Looks like I'll have to do self publishing someday. :cry:
     
  8. GingerCoffee
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    GingerCoffee Web Surfer Girl Contributor

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    :confused: Lack of romance or lack of hot sex scenes?
     
  9. daemon
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    daemon Contributing Member Contributor

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    Yup. I am a "new adult" and romance is pretty much the last thing I am interested in reading about. Give me a story about a new adult discovering her purpose in life and figuring out how to make a big impact on the world and leave a legacy.

    Add that to the long list of ways in which the publishing system is broken.
     
  10. BayView
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    BayView Contributing Member Contributor

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    So if my non-romantic NA doesn't find a publisher and I self-pub, I'm coming back here to nag you all into buying a copy!

    Hell, I'll come back and nag you all if it DOES find a publisher, too. No need to limit my nagging...
     
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  11. jannert
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    jannert Contributing Member Supporter Contributor

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    It's interesting how many people are beginning to realise that if they write a book that doesn't adhere to rigid requirements of a particular genre, that they're going to need to self-publish. This has nothing to do with the quality of the writing. If I were a traditional publishing house, I'd be worried. And maybe loosen up a bit. Otherwise all they're going to be pushing is formulaic dreck.
     
  12. BayView
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    BayView Contributing Member Contributor

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    I think traditional publishing houses probably are worried, and they're probably paying attention. But it costs them a lot of money to produce a book, and if it's a risky book, one that they're not sure how they would market through their existing channels, they may not take the chance until self-pubbers or others have shown that there's a payoff.
     
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  13. jannert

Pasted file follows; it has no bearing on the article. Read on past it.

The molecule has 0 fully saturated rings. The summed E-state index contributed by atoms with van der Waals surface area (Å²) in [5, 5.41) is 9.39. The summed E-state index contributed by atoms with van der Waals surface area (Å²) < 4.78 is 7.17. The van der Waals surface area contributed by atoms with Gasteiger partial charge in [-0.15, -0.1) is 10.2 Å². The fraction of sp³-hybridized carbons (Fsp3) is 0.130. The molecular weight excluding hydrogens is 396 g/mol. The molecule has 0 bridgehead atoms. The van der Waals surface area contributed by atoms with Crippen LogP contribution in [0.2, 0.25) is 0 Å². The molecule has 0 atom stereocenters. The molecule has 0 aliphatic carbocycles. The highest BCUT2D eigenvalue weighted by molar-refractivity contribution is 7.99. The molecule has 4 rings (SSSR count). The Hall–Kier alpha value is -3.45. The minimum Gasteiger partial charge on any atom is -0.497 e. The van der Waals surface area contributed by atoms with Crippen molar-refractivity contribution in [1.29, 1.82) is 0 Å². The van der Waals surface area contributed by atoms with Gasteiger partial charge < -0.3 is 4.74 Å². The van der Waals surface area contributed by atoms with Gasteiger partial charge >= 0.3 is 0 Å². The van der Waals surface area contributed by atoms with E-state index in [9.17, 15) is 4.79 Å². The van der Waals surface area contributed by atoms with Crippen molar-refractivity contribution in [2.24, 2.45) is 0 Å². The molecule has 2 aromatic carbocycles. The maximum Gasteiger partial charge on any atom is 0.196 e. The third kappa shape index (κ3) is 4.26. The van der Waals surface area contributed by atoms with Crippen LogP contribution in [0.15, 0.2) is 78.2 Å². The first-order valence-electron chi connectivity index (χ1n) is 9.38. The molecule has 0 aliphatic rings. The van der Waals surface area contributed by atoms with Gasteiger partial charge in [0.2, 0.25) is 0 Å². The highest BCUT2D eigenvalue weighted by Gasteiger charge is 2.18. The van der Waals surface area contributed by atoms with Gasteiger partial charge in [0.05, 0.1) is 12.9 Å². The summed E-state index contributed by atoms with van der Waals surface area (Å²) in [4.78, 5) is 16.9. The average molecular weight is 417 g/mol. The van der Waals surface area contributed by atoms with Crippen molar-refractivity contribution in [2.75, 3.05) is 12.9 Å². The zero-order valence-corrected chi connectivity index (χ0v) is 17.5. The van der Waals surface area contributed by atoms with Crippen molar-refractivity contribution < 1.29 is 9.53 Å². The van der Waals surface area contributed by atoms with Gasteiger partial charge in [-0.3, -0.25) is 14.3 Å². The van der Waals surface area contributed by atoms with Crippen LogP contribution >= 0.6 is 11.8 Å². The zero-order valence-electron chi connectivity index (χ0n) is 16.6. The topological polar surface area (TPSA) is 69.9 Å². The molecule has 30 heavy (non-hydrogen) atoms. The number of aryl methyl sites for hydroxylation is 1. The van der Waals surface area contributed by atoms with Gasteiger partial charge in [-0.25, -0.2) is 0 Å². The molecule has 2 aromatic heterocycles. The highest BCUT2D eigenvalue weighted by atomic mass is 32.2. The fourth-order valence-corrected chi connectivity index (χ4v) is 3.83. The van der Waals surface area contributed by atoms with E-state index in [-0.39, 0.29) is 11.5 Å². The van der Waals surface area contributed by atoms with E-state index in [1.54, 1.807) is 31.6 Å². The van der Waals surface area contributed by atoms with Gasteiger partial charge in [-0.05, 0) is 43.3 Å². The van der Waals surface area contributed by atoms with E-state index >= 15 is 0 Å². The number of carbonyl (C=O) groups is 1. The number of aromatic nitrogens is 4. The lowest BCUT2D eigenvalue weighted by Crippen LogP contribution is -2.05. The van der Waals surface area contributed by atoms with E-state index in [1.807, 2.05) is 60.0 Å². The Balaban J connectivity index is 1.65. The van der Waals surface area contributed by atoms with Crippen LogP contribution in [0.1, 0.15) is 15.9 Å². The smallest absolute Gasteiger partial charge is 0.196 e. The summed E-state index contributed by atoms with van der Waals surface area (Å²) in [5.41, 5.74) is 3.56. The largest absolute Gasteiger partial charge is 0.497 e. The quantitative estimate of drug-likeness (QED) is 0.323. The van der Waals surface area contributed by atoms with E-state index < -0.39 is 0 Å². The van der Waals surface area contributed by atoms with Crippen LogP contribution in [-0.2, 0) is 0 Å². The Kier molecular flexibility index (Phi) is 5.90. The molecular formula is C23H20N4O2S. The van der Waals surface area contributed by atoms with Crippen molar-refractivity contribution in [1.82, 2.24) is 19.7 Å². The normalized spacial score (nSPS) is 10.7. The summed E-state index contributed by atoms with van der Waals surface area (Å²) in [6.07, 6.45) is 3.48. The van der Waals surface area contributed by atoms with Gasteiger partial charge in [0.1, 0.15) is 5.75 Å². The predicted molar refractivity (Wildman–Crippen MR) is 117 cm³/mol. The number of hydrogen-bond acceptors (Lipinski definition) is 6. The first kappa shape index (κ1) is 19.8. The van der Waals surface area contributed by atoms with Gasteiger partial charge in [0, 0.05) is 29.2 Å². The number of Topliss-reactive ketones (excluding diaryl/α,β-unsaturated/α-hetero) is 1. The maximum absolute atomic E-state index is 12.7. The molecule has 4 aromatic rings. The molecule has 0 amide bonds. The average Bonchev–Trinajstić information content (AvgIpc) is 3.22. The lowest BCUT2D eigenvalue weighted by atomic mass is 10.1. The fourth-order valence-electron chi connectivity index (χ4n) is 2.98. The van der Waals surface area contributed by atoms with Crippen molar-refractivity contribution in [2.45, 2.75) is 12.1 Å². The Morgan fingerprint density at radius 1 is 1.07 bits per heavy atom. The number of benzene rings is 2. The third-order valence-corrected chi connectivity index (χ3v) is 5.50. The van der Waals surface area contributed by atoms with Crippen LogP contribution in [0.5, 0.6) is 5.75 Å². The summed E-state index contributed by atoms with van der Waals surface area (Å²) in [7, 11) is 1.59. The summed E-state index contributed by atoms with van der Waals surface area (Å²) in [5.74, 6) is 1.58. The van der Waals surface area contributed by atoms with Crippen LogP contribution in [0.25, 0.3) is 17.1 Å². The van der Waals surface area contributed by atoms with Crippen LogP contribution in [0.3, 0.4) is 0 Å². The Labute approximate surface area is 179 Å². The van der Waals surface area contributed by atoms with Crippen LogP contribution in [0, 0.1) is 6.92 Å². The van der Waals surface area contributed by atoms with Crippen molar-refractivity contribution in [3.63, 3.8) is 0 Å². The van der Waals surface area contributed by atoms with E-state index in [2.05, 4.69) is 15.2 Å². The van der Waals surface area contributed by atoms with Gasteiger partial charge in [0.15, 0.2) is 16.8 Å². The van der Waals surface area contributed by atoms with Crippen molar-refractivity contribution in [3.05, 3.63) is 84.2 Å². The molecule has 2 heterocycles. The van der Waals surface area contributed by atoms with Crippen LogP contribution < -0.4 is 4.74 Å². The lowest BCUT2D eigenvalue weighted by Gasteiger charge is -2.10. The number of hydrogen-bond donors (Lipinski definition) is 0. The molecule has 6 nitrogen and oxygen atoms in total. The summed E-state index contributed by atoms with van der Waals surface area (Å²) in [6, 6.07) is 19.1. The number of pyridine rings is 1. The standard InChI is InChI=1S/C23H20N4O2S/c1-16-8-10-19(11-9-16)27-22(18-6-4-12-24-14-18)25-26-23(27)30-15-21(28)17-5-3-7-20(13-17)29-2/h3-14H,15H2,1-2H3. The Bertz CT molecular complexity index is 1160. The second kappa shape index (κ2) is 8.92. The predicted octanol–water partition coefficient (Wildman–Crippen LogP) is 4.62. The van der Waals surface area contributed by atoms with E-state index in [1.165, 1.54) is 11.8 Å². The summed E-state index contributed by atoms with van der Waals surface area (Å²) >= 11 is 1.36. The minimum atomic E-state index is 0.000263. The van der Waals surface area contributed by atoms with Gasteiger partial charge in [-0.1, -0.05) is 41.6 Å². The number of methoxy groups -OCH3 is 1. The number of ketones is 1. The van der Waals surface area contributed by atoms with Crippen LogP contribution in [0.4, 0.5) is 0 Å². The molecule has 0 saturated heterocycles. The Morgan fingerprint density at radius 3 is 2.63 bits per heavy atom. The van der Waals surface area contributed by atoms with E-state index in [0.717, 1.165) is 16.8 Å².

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    jannert Contributing Member Supporter Contributor

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    Yes, I can see how they'd think that way. Risk versus payoff. Maybe there could be a third option? It doesn't cost all that much to produce a book for an eReader. Maybe publishing houses could take on non-standard genre books, format them for ePubs, and then promote them as connected with their company. It's the promotion that self-pubbers don't have. It might be a halfway house, that would allow more experimentation without the great financial risk. Writers could agree to take royalties only, and not advances. Obviously there would need to be quality in the writing, but maybe each book wouldn't need to appeal to such a wide audience.

    I don't know ...just thinking with my fingers. But something has got to give, and soon, or authors will be self-publishing right from the start, and bypassing traditional publishing altogether. Why waste years and years chasing after hyper-picky agents and publishers, when you can just get it out there yourself and move on? Getting published is just too much of an X-Factor-like contest these days. It's soul destroying to work for years crafting a story to a high standard, and then discover that NO agent is going to even look at it, because of some arbitrary 'requirement.' Either it's an unfashionable topic, the wrong length, your query letter isn't snappy enough, the agent got out on the wrong side of bed ...the wrong something...
     
  14. BayView
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    BayView Contributing Member Contributor

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    A lot of the big publishers DO have e-first or e-only lines. Intermix is Penguin's, but I'm pretty sure the others have their own.
     
  15. jannert
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    jannert Contributing Member Supporter Contributor

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    Seriously? I'll check it out. I think it's a good idea.

    Hmmm ...just did. Seems very much geared to straight-up genre writing, Romance, Mystery, YA, etc. Not sure I'm seeing any leeway or welcome to new types of writing. Nothing that would tempt me at the moment.
     
    Last edited: Apr 19, 2015